Returning to (or starting) Aikido can be stressful on the body as we try to regain our flexibility, strength, and endurance.  We should start to work on maintaining the flexibility and strength to be able to continue when we can meet again and practice.

But it can be hard to exercise. Let’s face it, exercise isn’t natural. Hunter-gatherers don’t “exercise.” They just take part in the activities of life. And for a lot of people, it can be difficult because of the repetitive nature of exercise these days (ex: “5×5 deadlifts, bent overhead row, military press, 10 minutes on a treadmill”).

One of the things I love about Aikido, and why I find it extraordinarily difficult to go to a gym is that Aikido is endlessly novel. Going to the gym is just boring. Even simply walking is boring — in the city, the majority of the walking or running we do is in shoes, and on solid, level ground. There is not a lot of variety. And, the worry and anxiety can make it even harder. It can throw up a massive roadblock.

So, how do you get some of that novel Aikido energy right now?

Luckily, our bodies are built for these movements and we crave them. We crave the novelty and the exploration of movement, and it is instantly rewarding.

Spend some time squatting, sitting on the floor, exploring how you get down and get back up again. The next time you pick up a stray sock on the floor, or get out of bed, do it as an exploration of how you are doing that movement. Balance on one foot while you make coffee.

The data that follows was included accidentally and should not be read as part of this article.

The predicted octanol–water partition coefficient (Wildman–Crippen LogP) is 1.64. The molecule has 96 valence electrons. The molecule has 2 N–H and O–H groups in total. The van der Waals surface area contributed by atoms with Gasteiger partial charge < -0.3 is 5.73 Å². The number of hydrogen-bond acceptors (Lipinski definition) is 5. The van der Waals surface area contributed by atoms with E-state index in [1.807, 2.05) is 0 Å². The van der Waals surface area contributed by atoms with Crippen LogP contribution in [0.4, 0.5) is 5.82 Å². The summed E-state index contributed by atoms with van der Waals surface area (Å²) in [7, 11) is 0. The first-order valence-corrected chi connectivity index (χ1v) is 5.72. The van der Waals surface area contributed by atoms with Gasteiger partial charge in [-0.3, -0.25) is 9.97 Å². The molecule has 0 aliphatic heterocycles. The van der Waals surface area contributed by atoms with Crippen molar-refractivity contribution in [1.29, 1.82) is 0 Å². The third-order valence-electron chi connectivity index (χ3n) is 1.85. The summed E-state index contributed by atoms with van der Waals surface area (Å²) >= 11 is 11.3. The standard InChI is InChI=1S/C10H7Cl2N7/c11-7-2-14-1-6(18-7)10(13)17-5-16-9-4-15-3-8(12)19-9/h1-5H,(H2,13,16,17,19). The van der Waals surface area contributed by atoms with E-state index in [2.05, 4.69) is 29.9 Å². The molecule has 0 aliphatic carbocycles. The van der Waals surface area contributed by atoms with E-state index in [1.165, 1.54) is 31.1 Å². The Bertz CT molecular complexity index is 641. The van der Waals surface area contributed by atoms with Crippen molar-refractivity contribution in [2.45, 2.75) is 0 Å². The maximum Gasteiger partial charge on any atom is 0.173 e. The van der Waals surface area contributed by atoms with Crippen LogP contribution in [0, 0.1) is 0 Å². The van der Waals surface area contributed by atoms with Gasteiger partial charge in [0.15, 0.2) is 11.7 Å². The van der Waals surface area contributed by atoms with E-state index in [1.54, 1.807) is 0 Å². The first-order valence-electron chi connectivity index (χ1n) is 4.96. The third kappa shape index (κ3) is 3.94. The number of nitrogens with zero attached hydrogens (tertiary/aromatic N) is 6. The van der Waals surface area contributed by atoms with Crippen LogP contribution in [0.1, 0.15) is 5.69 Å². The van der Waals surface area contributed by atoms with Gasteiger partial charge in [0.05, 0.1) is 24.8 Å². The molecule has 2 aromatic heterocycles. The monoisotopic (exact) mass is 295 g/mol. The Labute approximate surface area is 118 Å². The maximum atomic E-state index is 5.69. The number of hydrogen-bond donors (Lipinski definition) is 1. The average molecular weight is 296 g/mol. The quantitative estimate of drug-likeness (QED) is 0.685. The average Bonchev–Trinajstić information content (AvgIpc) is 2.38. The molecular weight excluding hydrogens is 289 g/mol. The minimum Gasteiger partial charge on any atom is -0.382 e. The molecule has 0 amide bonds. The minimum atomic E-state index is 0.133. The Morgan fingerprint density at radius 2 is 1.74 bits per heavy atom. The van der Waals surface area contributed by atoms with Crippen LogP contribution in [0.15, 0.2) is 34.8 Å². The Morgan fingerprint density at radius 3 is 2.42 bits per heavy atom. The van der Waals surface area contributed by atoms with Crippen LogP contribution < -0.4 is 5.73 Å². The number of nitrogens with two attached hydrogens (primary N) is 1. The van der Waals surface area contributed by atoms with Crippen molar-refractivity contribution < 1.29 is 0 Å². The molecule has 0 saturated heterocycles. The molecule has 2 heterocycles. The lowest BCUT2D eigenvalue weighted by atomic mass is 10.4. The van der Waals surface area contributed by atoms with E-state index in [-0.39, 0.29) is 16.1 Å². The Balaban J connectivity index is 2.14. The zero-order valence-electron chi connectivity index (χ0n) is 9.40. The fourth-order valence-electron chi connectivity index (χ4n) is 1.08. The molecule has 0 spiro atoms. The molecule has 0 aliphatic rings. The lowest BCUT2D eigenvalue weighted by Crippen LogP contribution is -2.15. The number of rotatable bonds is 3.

Ground your feet on the floor and bring your awareness to the connection between your feet and the surface you are walking on. See how it feels to build an awareness of the movements you do every day and try to build awareness of your environment right now.

And play.

One of the things I have been re-discovering is the years of natural movement practice that I did when I was doing Crossfit. I was doing Olympic Lifting, but losing some flexibility and encountering issues with my body. Luckily I found a trainer at the same gym who had done some work with Ido Portal, a really famous practitioner of natural movement, whose specific flavor is based on capoeira.

He taught me all sorts of movement exercises that were completely relevant to Aikido, and my body started to be much more flexible and strong, and in a way that complimented my practice. The time I spent with them taught me that you could be both strong and flexible — that those two concepts are not mutually exclusive. It was about moving. Not “working out” necessarily, but a process for exploring the way that MY body moved, and how to influence that. It was PLAY.

I learned the value of the bear, the frog, the spiderman, and the baby crawl. We rolled, balanced, and dead-bugged, and spinal-waved our way through a few years.

And so when the first lockdown happened, and everyone was sitting at home working and not getting out, I thought that it would be helpful to work with our members to help them to keep as much flexibility as possible, and maybe to explore and play just for a bit. It’s been really great to see people stick with this and build up strength, and to see older injuries getting better.

And it’s the closest thing to Aikido play that I have found without a partner.

As always, I invite you to join in our movement play. (Aikido Mobility class is on Mondays at 6 pm and Wednesdays at 6:30 pm)